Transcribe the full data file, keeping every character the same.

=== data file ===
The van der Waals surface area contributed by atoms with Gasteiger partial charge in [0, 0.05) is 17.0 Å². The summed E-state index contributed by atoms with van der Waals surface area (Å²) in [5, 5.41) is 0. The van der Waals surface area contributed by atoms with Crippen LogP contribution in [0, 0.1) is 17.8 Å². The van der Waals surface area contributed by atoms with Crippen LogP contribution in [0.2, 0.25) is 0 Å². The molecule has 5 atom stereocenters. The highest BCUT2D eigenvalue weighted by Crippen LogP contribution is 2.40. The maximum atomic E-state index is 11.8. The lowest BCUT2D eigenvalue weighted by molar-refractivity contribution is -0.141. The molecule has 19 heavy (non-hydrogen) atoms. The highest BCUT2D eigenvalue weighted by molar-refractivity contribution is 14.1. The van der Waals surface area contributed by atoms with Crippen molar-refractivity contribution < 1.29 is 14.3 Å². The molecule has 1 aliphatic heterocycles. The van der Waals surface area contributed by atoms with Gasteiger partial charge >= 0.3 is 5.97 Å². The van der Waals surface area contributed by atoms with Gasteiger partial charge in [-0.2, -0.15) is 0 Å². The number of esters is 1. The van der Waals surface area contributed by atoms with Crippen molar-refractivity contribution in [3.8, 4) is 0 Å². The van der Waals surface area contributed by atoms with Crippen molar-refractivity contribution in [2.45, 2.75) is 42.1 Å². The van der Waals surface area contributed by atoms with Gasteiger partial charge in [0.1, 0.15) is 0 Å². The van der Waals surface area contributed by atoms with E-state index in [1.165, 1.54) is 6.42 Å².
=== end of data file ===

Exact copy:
The van der Waals surface area contributed by atoms with Gasteiger partial charge in [0, 0.05) is 17.0 Å². The summed E-state index contributed by atoms with van der Waals surface area (Å²) in [5, 5.41) is 0. The van der Waals surface area contributed by atoms with Crippen LogP contribution in [0, 0.1) is 17.8 Å². The van der Waals surface area contributed by atoms with Crippen LogP contribution in [0.2, 0.25) is 0 Å². The molecule has 5 atom stereocenters. The highest BCUT2D eigenvalue weighted by Crippen LogP contribution is 2.40. The maximum atomic E-state index is 11.8. The lowest BCUT2D eigenvalue weighted by molar-refractivity contribution is -0.141. The molecule has 19 heavy (non-hydrogen) atoms. The highest BCUT2D eigenvalue weighted by molar-refractivity contribution is 14.1. The van der Waals surface area contributed by atoms with Crippen molar-refractivity contribution < 1.29 is 14.3 Å². The molecule has 1 aliphatic heterocycles. The van der Waals surface area contributed by atoms with Gasteiger partial charge >= 0.3 is 5.97 Å². The van der Waals surface area contributed by atoms with Gasteiger partial charge in [-0.2, -0.15) is 0 Å². The number of esters is 1. The van der Waals surface area contributed by atoms with Crippen molar-refractivity contribution in [3.8, 4) is 0 Å². The van der Waals surface area contributed by atoms with Crippen molar-refractivity contribution in [2.45, 2.75) is 42.1 Å². The van der Waals surface area contributed by atoms with Gasteiger partial charge in [0.1, 0.15) is 0 Å². The van der Waals surface area contributed by atoms with E-state index in [1.165, 1.54) is 6.42 Å².